I must apologize for not being able to pinpoint the age; however, you must understand that it was not only a long time ago but also that I had made preadolescent perversion something of a profession.  By the time this incident occurred, I was already a veteran with a long career that had its beginnings in kindergarten.  Yes, kindergarten.  My memory is clear on this because it was in kindergarten, behind the giant Bozo the Clown beanbag target, that I copped my first feel.  Her name was Laura Finklestein, and despite the absurdity of her name, she was quite pretty.  One day I invited her into my fort.  My fort was the dark space behind Bozo’s smiling face, which was set up diagonally across one corner of the main playroom.  Bozo’s eyes and mouth were holes through which beanbags were to be tossed.  It was an excellent fort.  It provided protection from prying eyes and the holes provided a way to spy enemy forces approaching from without.  I will always have fond memories of Bozo.  I should be clear, though, that what happened between me and Laura Finklestein behind Bozo was not what you would call sex.  It was more of an I’ll-show-you-mine-if-you-show-me-yours experience.  And it provided me with a major shock.  Up until that point, I had no idea girls weren’t equipped just as I was.  I remember looking between her legs and thinking, what the hell are you supposed to do with that?  What I meant by “that” I’m not sure.  There was no “that.”  There was nothing.  I didn’t get it.  I felt sorry for her; she had no toy.  She had no little soldier that would stand to attention.  Who would wake her in the morning?  And where would she hang her towel while she brushed her teeth?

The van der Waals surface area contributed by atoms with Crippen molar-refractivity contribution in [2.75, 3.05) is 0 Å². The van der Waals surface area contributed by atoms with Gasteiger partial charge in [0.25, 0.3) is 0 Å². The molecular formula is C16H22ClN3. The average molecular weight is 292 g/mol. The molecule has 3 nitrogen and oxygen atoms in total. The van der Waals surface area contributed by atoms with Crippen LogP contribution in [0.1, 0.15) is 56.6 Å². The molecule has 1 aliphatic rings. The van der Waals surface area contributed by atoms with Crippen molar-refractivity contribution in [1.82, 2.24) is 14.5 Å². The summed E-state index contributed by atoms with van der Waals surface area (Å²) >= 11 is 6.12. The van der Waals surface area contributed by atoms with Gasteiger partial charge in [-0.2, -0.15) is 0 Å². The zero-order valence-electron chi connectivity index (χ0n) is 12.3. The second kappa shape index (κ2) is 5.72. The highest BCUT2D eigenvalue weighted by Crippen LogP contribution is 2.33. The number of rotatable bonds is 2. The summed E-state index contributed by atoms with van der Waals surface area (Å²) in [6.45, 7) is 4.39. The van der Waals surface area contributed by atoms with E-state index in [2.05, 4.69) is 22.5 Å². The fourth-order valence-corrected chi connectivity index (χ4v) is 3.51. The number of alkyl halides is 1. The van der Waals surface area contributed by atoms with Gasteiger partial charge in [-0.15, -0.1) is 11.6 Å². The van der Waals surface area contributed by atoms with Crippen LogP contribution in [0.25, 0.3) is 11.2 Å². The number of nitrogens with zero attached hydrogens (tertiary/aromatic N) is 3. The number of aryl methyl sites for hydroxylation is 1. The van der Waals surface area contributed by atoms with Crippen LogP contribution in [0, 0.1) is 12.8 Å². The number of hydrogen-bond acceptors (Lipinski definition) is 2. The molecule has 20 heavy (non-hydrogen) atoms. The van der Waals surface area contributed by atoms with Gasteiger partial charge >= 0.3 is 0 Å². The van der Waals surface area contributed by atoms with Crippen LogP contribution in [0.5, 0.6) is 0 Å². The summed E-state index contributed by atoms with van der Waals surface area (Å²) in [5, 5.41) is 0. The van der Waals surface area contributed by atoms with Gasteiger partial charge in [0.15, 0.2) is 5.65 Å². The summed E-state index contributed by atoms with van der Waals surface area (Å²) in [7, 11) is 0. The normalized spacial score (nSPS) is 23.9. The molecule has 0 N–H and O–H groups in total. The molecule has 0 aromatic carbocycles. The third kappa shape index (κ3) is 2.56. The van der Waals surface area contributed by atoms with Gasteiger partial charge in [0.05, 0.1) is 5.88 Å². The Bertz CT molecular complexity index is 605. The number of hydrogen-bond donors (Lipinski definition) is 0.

It was a few years and many hushed whispers in the boy’s club later that I began to appreciate the mystery of the female body.  Many of the boys that were instructing me about this mystery knew less about girls than I did, but at least they were optimistic.  I took heart.  And then, I discovered the Holy of Holies.  It sat hidden deep in the bottom of my father’s sock drawer.  Its name was Penthouse.  I looked through it with great interest, and my little soldier stood at attention and looked at it with me.  We were both instant fans.  We especially liked the fantasy stories.  They were full of fascinating terminology and techniques, and we found them both educational and inspiring.  Particularly intriguing and certainly exciting to us was the concept of oral sex.  Little Soldier noticed that ‘suck’ seemed to be the operative word; it involved inserting himself into something that sucked.  He tapped me on the belly.  He pointed to the vacuum cleaner.